Many healthcare organizations have improved health outcomes while forging community partnerships that focus on prevention and accountability. But how will these endeavors shape up in the future? For this discussion, moderator Niyum Gandhi, executive vice president and chief population officer at Mount Sinai Health System in New York City talked with Dr. Marc Harrison, CEO of Intermountain Healthcare; Dr. Bechara Choucair, Kaiser Permanente's chief community health officer; and Michael Ugwueke, CEO of Methodist Le Bonheur Healthcare. Gandhi started by asking the panelists what was most important in their ability to serve their communities.
Leadership Symposium: Pioneering approaches to population health
Harrison: We based a lot of our activity around our Community Health Needs Assessment, which I think can be just an exercise for many organizations, but we've actually gone deep. We're interested in hypertension and preventing diabetes, but we also have identified opioid misuse as something of extraordinary importance to our community. Utah ranks in the top seven states nationally in terms of deaths from opioid misuse. And we see about half the people in our state and in southern Utah in a year—but we aren't big enough to do everything by ourselves, and nor should we, and so we work with the community. But, in fact, we are probably the biggest problem in the community. Intermountain writes about 400,000 opioid prescriptions per year and puts about 19 million pills into our community, so it's about 10 for every Utahan on an annual basis. So we've pledged to take 5 million pills off the street per year. And through data, we found that in many cases, there's a 10-times difference between two clinicians for the same procedure. And these aren't bad doctors. They've just been trained differently. And we think we can drop the average number of pills per prescription by 40% without any impact on health except for a good impact.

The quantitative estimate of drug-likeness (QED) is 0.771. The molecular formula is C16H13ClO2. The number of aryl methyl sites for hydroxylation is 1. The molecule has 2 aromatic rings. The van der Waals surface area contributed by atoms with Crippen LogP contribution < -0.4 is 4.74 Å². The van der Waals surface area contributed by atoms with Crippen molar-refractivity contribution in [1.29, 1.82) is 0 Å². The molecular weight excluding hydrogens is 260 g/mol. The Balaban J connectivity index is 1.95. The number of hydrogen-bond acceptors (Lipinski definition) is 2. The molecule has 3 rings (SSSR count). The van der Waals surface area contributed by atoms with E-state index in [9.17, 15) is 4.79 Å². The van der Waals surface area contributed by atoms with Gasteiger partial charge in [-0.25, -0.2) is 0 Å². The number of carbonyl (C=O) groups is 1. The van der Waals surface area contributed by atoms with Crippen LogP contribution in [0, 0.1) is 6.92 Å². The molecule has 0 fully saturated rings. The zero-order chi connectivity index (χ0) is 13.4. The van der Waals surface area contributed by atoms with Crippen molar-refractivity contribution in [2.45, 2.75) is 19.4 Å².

Choucair: Kaiser Permanente has around 12 million members and we are in communities where 65 million people live. Since the day we were founded 70-plus years ago, we were about improving the health and well-being of our members. But we know very well that there's no way we can optimize the health and well-being of our members if we don't do the same in the communities where they live. And yes, it is the right thing to do, the nice thing to do, it's all these things we do to maintain our tax-exempt status—but it's really core to our strategy. So we realized through our Community Health Needs Assessment that childhood obesity is an issue, healthy eating/active living is an issue, and one of the efforts that we've engaged in is called HEAL Cities, or the Healthy Eating and Active Living Cities initiative, where over the past eight years and in about five states, we've worked with 2,400 elected officials to change policy in those cities. And as someone who has run a health department in one of the largest cities in the country, to say that we've changed about 1,000 policies in 330 cities where 20 million people live-that allow healthier food in schools, more bike lanes, things we know make a difference in childhood obesity-that's an example of how we approach one specific issue.
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